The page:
Daniel Ra / Sun Staff Photographer

Cornell students on campus and at home face COVID-19 isolation and virtual learning in short days and cold weather.

December 7, 2020

As Winter Approaches, Students Struggle With Mental Health

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With the transition to fully virtual instruction and the shift to colder weather, many students have already returned home for the remainder of the semester.

Jubilant election celebrations and sunsets on the slope defined life on campus, but now, the colder weather combined with stringent COVID-19 restrictions has created stress and feelings of isolation for many students. 

The weather “makes time slow down a bit,” said Olga Khmelnitsky ’23, who returned home to Queens, New York a few days after Thanksgiving. To cope with what she described as “the winter wallows,” she has been spending much of her time outdoors, taking walks when she can. 

“I felt like coming home with the changing season really exacerbated my mental and emotional stamina,” said Ellen Park ‘21, a resident of Long Island, New York, who returned home right before Thanksgiving. With little motivation to complete her work, she has also spent time outside, enjoying nature and relieving stress. 

While many students have used the outdoors as a break from virtual classes, the colder weather has hindered some students from doing so. 

Like Khmelnitsky and Park, Julia Caldropoli ’23 also liked spending time running outdoors to de-stress between classes. However, with the weather starting to become unbearably cold in her Westchester hometown, she said she has found it difficult to stay active. Instead, she has used the time she normally spends outdoors to focus on her drawing skills and art. 

Even Khmelnitsky has found her plans inhibited by the weather at times. When it is too cold to take a walk, Khmelnitsky enjoys baking, which she said makes her kitchen “warm and toasty” and has helped her ward off the colder weather.

For other students, the change in weather has contributed to COVID-related stress. To help with these stresses, organizations like Cornell Minds Matter are hosting knitting groups and other small events over winter break to give students a sense of community.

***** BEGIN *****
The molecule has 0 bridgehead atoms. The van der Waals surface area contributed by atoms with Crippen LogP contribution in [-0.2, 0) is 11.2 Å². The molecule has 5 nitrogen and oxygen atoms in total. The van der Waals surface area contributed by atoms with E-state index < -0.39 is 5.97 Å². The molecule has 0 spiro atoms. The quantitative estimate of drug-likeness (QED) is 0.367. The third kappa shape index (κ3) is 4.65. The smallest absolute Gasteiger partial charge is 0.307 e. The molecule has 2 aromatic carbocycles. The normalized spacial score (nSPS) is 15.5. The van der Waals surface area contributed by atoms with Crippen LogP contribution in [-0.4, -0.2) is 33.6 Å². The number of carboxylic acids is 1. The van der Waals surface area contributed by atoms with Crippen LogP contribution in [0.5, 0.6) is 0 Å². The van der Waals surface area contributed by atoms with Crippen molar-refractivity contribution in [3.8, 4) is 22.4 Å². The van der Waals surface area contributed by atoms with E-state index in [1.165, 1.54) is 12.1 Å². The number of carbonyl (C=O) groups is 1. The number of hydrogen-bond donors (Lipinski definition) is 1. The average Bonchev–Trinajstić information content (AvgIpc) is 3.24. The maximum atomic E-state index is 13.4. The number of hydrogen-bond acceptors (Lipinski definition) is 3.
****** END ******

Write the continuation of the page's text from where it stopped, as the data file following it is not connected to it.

“Winter can always be a bit of a tough time and the pandemic adds extra stress on top of that,” said Rachel Bradley ’20, president of Cornell Minds Matter. 

Bradley also encourages students to seek out resources including the student-created Unmasked app — a platform that allows students to candidly discuss their mental health anonymously and receive support — as well as the national Crisis Text Line and the Trans LifeLine.

Rachel Moss ’22, who recently returned to her home in Long Island, said thinking about COVID-19 in relation to the changing weather has been a source of anxiety for her. She said she worries about the colder weather limiting outdoor gatherings and forcing more indoor hang-outs with less social distancing.

To manage this stress, she uses Cornell’s Counseling and Psychological Services. Although virtual this semester, she doesn’t believe CAPS has been any less effective than in previous semesters.

Alex Tsalikis ’23 said that along with COVID-19 restrictions, the shorter days have made it difficult to meet with friends safely. Unable to see her friends, who don’t feel comfortable meeting indoors, has been stressful for Tsalikis, as she typically looks forward to seeing them when she’s home.  

Emily Pollack ’24 said on campus, she felt a lot of people spent time outside with friends, or they were studying and eating outdoors because it was a safer option than being indoors. But now, as the weather forces people to remain indoors with minimal socializing, Pollack said she believed “managing mental health will become more difficult this winter.”

While many students said they experienced increases in stress with the shift in weather, few students have expressed excitement at the prospect of winter.

“The thing that I dislike most about the winter months and colder weather is how the sun sets so early, making me feel unproductive and somewhat unmotivated … but I eventually get used to this schedule and actually enjoy the chilly weather outdoors whenever I can,” said Ava Liu ’22.

Liu said she looks forward to visiting Manhattan with her family during the holidays, where she walks, shops and admires the city’s holiday decorations. 

Like Liu, Sarah Addison ’23, a Manhattan resident who left campus shortly before Thanksgiving, has already begun to make plans to enjoy the weather once classes are finished.

“I love the winter season and am very excited for it to snow in the city,” Addison said.